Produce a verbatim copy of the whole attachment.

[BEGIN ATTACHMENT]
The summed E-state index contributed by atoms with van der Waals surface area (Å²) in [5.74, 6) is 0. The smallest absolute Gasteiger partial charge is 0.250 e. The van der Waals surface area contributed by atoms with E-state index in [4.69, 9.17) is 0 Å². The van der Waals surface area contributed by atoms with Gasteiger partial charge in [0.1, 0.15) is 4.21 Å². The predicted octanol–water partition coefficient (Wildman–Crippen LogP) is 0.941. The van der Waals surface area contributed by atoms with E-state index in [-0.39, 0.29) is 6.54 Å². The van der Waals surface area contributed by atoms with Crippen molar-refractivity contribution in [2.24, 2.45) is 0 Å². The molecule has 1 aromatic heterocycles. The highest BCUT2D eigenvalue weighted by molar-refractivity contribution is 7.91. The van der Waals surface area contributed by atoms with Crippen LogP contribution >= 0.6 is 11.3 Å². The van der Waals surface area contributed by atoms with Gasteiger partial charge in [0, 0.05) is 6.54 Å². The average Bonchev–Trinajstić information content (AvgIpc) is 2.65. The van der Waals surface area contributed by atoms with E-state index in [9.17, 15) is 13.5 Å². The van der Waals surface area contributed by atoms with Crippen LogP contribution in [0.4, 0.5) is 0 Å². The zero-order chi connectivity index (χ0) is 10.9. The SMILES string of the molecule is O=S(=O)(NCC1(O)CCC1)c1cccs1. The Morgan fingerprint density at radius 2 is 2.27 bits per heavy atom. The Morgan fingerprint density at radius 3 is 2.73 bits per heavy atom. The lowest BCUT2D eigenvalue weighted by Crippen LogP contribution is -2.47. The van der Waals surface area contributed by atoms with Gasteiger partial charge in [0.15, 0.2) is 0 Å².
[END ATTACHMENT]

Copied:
The summed E-state index contributed by atoms with van der Waals surface area (Å²) in [5.74, 6) is 0. The smallest absolute Gasteiger partial charge is 0.250 e. The van der Waals surface area contributed by atoms with E-state index in [4.69, 9.17) is 0 Å². The van der Waals surface area contributed by atoms with Gasteiger partial charge in [0.1, 0.15) is 4.21 Å². The predicted octanol–water partition coefficient (Wildman–Crippen LogP) is 0.941. The van der Waals surface area contributed by atoms with E-state index in [-0.39, 0.29) is 6.54 Å². The van der Waals surface area contributed by atoms with Crippen molar-refractivity contribution in [2.24, 2.45) is 0 Å². The molecule has 1 aromatic heterocycles. The highest BCUT2D eigenvalue weighted by molar-refractivity contribution is 7.91. The van der Waals surface area contributed by atoms with Crippen LogP contribution >= 0.6 is 11.3 Å². The van der Waals surface area contributed by atoms with Gasteiger partial charge in [0, 0.05) is 6.54 Å². The average Bonchev–Trinajstić information content (AvgIpc) is 2.65. The van der Waals surface area contributed by atoms with E-state index in [9.17, 15) is 13.5 Å². The van der Waals surface area contributed by atoms with Crippen LogP contribution in [0.4, 0.5) is 0 Å². The zero-order chi connectivity index (χ0) is 10.9. The SMILES string of the molecule is O=S(=O)(NCC1(O)CCC1)c1cccs1. The Morgan fingerprint density at radius 2 is 2.27 bits per heavy atom. The Morgan fingerprint density at radius 3 is 2.73 bits per heavy atom. The lowest BCUT2D eigenvalue weighted by Crippen LogP contribution is -2.47. The van der Waals surface area contributed by atoms with Gasteiger partial charge in [0.15, 0.2) is 0 Å².